Firefox 4 is coming out tomorrow, and I'm looking forward to using it on my Linux machines and the lone Windows machine I keep around the house.
This release has been a long time in coming, and has been delayed by four or five months, depending on whose original release estimate you use. Firefox 4 development was marked by umpteen beta releases and, even this past weekend, they snuck out a second release candidate, just days before the gold release on March 22.
Meanwhile Internet Explorer 9 is out, stealing some of Firefox's thunder, at least on Windows. While Firefox fans ultimately won't care one whit about IE 9, it does hurt Firefox perception from non-Firefox users who might switch over (and there are still plenty of such users out there).
In order to prevent this big-yet-late release cycle from happening again, one Mozilla developer has proposed a much faster cycle, with as little as 16 weeks between major point releases.
That means a Firefox 5 and 6 release for 2011, for sure with 7, 8, and 9 geared up for 2012.
Rob Sayre, the author of the plan, wants to decrease Firefox release development by creating different channels for new features to be added into the release cycle.
The four channels in the process, tentatively labeled "mozilla-central (or 'nightly'), firefox-experimental, firefox-beta, and Firefox (release)," will provide the path to release. As new features are added to the nightly build, they will be refined and ideally promoted to the experimental channel. If a new feature is not ready, it will stay in the mozilla-central channel until it is deemed ready to start heading towards release.
"Each release channel is backed by a Mercurial repository containing a distinct copy of the Firefox source code.As a set of changes progresses through the repositories, features that aren't quite ready are disabled. New features are never directly added to the firefox-experimental or firefox-beta channels. Features that end up disabled or miss the scheduled transition to the experimental channel can be pulled again the next time the schedule permits. This policy does allow for features that take a long time to develop. It's just that they'll be present only on mozilla-central until they're ready. The number of users on each channel grows by roughly 10x as the changes make their way through the release process, and features on each channel require an accompanying improvement in stability," Sayre writes.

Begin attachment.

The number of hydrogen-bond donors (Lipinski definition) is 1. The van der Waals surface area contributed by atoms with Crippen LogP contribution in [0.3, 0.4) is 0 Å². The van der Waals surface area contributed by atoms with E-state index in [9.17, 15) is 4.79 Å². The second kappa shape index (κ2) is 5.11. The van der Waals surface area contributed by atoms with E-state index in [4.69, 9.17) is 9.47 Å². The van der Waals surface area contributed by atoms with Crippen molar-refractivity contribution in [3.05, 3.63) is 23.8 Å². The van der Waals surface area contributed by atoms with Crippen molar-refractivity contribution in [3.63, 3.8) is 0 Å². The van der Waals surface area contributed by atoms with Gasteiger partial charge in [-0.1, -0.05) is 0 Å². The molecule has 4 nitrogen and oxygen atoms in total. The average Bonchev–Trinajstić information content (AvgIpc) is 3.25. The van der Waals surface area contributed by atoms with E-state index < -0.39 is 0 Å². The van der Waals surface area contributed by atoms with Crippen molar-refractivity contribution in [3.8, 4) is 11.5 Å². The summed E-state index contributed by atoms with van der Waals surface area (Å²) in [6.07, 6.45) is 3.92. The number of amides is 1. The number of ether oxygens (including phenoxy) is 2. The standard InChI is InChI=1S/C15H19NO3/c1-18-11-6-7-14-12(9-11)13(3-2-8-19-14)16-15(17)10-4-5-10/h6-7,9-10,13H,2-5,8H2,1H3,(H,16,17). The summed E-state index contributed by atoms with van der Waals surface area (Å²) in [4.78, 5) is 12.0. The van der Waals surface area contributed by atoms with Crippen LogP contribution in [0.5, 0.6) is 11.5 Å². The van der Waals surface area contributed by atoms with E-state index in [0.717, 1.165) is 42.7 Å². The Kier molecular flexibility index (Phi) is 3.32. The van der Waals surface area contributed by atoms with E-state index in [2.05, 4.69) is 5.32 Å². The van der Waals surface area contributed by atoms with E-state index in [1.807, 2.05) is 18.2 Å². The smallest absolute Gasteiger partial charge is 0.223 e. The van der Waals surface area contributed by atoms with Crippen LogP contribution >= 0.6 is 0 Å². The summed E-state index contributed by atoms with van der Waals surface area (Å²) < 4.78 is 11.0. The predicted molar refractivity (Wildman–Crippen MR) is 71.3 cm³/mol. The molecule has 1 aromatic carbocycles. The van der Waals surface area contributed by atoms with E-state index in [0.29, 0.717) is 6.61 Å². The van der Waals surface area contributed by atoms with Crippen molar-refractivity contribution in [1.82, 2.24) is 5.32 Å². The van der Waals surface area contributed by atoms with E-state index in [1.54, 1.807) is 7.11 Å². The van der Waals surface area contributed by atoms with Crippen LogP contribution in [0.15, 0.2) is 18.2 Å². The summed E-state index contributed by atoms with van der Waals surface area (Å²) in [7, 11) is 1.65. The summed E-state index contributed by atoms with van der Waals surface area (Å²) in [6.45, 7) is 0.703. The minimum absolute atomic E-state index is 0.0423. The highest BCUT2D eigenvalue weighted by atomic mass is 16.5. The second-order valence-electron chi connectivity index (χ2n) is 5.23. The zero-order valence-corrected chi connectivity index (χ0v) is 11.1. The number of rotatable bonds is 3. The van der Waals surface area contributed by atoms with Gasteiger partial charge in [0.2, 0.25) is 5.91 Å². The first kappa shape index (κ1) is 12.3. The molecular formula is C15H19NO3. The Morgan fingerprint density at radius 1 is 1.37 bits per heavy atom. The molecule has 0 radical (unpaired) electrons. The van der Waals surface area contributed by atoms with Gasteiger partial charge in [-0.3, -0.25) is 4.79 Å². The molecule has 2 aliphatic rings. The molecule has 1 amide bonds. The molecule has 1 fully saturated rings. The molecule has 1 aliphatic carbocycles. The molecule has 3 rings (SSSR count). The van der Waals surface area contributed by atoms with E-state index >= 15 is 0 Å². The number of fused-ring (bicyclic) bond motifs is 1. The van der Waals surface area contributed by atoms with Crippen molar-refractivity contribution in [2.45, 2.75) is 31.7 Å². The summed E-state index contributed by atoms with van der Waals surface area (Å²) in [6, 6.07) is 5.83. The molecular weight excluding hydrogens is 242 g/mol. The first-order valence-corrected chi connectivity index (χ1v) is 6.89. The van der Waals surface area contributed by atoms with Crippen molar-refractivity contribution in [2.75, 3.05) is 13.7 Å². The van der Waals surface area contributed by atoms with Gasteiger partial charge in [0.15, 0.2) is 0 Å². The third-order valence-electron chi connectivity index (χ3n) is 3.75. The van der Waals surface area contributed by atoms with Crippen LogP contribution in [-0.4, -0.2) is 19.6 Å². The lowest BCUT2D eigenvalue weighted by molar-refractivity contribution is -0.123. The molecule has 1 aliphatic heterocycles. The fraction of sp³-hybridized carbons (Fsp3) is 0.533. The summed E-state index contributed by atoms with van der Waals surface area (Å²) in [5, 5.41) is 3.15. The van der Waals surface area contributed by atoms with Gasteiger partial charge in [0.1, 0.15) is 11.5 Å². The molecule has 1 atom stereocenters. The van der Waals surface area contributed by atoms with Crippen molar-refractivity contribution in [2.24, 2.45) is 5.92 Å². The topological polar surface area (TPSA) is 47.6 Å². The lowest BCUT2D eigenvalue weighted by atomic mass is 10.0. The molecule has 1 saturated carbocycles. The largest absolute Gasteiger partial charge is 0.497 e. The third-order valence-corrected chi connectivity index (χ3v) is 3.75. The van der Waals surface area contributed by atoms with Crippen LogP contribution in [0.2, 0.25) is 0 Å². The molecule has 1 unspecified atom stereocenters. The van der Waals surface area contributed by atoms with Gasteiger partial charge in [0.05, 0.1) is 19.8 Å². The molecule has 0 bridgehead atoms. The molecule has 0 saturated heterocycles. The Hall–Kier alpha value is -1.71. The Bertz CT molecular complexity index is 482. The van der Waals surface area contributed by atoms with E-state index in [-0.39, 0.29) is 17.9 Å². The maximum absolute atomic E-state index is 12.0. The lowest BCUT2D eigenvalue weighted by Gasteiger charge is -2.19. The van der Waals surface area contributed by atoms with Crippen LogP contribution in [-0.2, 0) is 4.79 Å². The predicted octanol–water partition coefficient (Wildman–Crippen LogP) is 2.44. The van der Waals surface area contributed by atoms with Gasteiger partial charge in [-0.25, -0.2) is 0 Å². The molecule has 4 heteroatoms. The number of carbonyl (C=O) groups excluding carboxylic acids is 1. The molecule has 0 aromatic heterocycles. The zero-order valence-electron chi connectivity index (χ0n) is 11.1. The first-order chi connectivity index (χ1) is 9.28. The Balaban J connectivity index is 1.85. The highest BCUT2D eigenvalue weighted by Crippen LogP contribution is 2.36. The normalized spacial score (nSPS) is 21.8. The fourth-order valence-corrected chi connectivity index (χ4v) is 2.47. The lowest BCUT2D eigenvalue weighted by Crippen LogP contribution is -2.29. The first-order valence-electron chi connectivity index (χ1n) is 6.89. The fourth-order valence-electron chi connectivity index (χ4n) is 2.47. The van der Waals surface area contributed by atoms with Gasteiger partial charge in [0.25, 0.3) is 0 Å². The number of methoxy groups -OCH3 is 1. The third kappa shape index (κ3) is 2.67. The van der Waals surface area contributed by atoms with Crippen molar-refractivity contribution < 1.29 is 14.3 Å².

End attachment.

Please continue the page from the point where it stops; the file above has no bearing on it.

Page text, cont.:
Doing it this way, Sayre argues, will prevent new features from holding up the next release of Firefox. If they are too unstable, the new feature simply stays in the nightly build channel until developers there can get it to work.
Of course, as features are promoted up to the next channel, there's the possibility that something might break as a result of the new code.
"The first few days after code arrives on a channel are spent turning features off, backing out patches that cause stability problems, etc. There will be many judgement calls concerning whether it's possible to save a feature with a few spot fixes. As Mozilla gains experience with this process, more concrete policies will emerge. The reason this work happens after new code appears on a channel is so that work can continue uninterrupted in the other repositories," Sayre outlines. "If a feature needs to be turned off on a release channel, it's the developer's responsibility to make a patch to do so. If a feature can't be disabled without turning off or backing out other things, then those other things will also get turned off or backed out."
It's an ambitious plan, and if properly implemented, should prevent the delayed year-long release cycle we have seen for Firefox 4. Sayre proposes creating the new experimental and beta channels and seeing them with about a half million users on the experimental channel and 1.5 million on the beta channel.
This will also change the way security updates happen in Firefox.
"This proposal makes security updates occur along with Firefox releases, meaning we'll no longer be maintaining old branches. Having security branches for each major update is untenable if we release as often as we aim to," Sayre explains.
So now it's a question of whether this proposal will be accepted and implemented for Firefox 5. I'm no developer, but it feels like this sort of release cycle would be an improvement over what's happening now. Actual developers, of course, may have a differing opinion.